Lake Atitlan, Panajachel, Guatemala

“Reading and writing are acts of empathy and faith. Guard that trust carefully — in this rapidly changing business, it’s the only sure thing.” ~Erin Keane
"Never give up. And most importantly, be true to yourself. Write from your heart, in your own voice, and about what you believe in." ~ Louise Brown

"Write something to suit yourself and many people will like it; write something to suit everybody and scarcely anyone will care for it."
~Jesse Stuart

"A writer's job is to take one thing and make it stand for twenty." ~ Virginia Woolf

Friday, March 26, 2010

What's Your Online Presence?

Tomorrow I'm speaking to a group of aspiring authors on the whole online presence thing-- blogging, twittering, Facebook, website. Pretty funny, isn't it, since those of you who have been following me from the beginning-- um--last June, 10 months ago--know what a novice I am online. My blogging which started out as a response from my publisher to "establish your online presence" has now morphed into what you see today, giraffe and all. As for the rest of it....

Twittering
-- not interested. Maybe I should be, but I'm not and don't plan to be.

Facebook
-- oh please no.

Vox-- yes. It's a smaller, cooler, wannabe Facebook that most people have never heard of. Probably why I like it.

Linkedin
-- leaving that one to my husband

Myspace
-- that is so 5 years ago

Website
-- what you see is what you get, folks. This is it. (Well, this and my Vox blog.)

And I have to speak 30 minutes? HELP! So I turn to my good friends in blog land who probably know way more about this than I do and would no doubt be far more interesting and attractive, with better hair. Yes, I am taking a poll. Your responses on any or all of these would be oh so helpful :)

What is your online presence?

Do you think it's essential to be online as a writer, either published or not?

What have you gained from your online experience?

If you twitter or pursue any of the others (besides blogging)-- why?

Which online experiences would you most recommend?

Are there any of these you've given up for various reasons?

If you've got anything else to add, please feel free. I may even quote you! And if you have a book out, be sure to tell me the title, so I can mention that as well. Thanks for your help!

38 comments:

  1. I have a Twitter account, but I hate it. It's so superfelous. I like the depth you can get from blogging. I have a Facebook account, but don't have time! I can barely keep up with the blogging since most of my precious time is used to WRITE. I know it's good to use different venues online to reach different people, but to take advantage of them all, I would need sixteen more hours a day.

    I'm excited for you that you're speaking. Wish I could go!

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  2. I'm just blogging at the moment. I really didn't have an online presence until last December or so, but with a book coming out this fall, I was prompted to join the WWW network of people. I might do Twitter, but not sure yet. Just trying to keep up with the blogging community right now.

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  3. I used to have a twitter account. Waste of time. And it's too easy for people to google you. Myspace is dead. Facebook has become an obligation and annoyance, though it's fun to spy on people. I like blogging much more because I can write as much as I want about anything I want (with pictures!). I have complete control over a blog. There's much more freedom there. Facebook is more about providing information, but on a blog, you can be more creative. The id runs loose.

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  4. I have a facebook account. I did it just to find friends I haven't seen in years. I didn't realize that it could be used for my writing. I'm just now learning how to use it for this.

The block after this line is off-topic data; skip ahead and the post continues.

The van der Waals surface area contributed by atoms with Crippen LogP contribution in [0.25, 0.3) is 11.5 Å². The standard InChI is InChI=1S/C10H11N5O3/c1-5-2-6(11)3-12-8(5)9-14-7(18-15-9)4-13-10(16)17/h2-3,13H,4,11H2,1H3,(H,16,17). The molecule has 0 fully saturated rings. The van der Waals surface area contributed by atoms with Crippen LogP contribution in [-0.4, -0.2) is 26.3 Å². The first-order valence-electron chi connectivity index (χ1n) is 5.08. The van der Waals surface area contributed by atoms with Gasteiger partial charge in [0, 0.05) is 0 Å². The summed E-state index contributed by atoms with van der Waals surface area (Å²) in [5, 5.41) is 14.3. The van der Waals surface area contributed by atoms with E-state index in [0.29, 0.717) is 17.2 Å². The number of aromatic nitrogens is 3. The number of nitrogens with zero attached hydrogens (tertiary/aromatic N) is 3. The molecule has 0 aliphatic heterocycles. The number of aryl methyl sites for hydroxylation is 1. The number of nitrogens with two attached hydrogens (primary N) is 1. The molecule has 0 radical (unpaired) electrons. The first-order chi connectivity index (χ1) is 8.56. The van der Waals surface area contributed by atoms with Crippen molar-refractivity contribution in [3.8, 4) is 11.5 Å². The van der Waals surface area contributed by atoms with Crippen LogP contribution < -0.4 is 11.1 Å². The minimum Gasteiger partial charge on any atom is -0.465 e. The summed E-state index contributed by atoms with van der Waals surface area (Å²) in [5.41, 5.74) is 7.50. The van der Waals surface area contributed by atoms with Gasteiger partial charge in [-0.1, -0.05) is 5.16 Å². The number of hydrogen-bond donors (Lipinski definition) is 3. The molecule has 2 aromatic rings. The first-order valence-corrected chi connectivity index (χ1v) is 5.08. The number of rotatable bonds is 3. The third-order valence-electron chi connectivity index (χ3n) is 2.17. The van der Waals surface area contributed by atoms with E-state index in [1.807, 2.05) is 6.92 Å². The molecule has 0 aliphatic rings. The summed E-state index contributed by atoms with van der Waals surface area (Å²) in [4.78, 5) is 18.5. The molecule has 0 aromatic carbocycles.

Twitter- not there with this one yet.

    Blogging-I think this has helped me in my writing journey. I didn't think so many people could support me while learning more about becoming a better writer along with learning about the business. To me this was the way to go especially for a beginner.

    I do not have a website. I think that will come later.

    I don't know what VOX is.

    I do have a LinkedIn account for my job but never use it.
    Hope this helps. Good luck!

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  5. Facebook: Yes, but it is a personal page with writers on it. Now I need to make a "writer one" and separate out my writing/profession from personal. No time for it yet--plan to do that this summer.

    Blog: yes--I think it helps hone my writing skills. I also guest blog on a writing Chapter Blog. This has also given me an opportunity to share "articles" with the newsletter. Many of the articles have been picked up by other writing chapters.

    Twitter: No. And no again.

    Web Page: Stay tuned. That's darling daughter's job over the summer. Still need to get a domain name.

    I'm basically lazy with technology, but I know I have to embrace it. One agent at the PRO retreat for RWA said that he prefers his writers to be writing, not tweeting etc. So first and foremost, writing is the key. There's no point in having a web page if you have nothing to show agents and editors.

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  6. Interesting questions on your interesting blog. I love posting on my blog but have no idea really whether it makes any major impact on my sales. I write my blog as a professional writer, and someone obsessed with the original writing process, who likes to communicate this with other writers and aspiring writers. I do enjoy the post-writing for its own sake - small inspired pieces of writing - like magazine columns. Or interesting literary five finger exercises. (Someone once said 'How to I know what I mean till I see what I say?')
    One practical spin-off from the blog is that if a journalist wants to write a piece the blog raises more interesting questions.
    I can't get my head round Twitter and I think Facebook is too exposing and timeconsuming. Mostly I'd rather write another chapter...
    w

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  7. Facebook is easy. Check it once a day, put blocks on everything except for friends so it's not all public. Link it to your blog. Link your blog to facebook so former classmates will join too.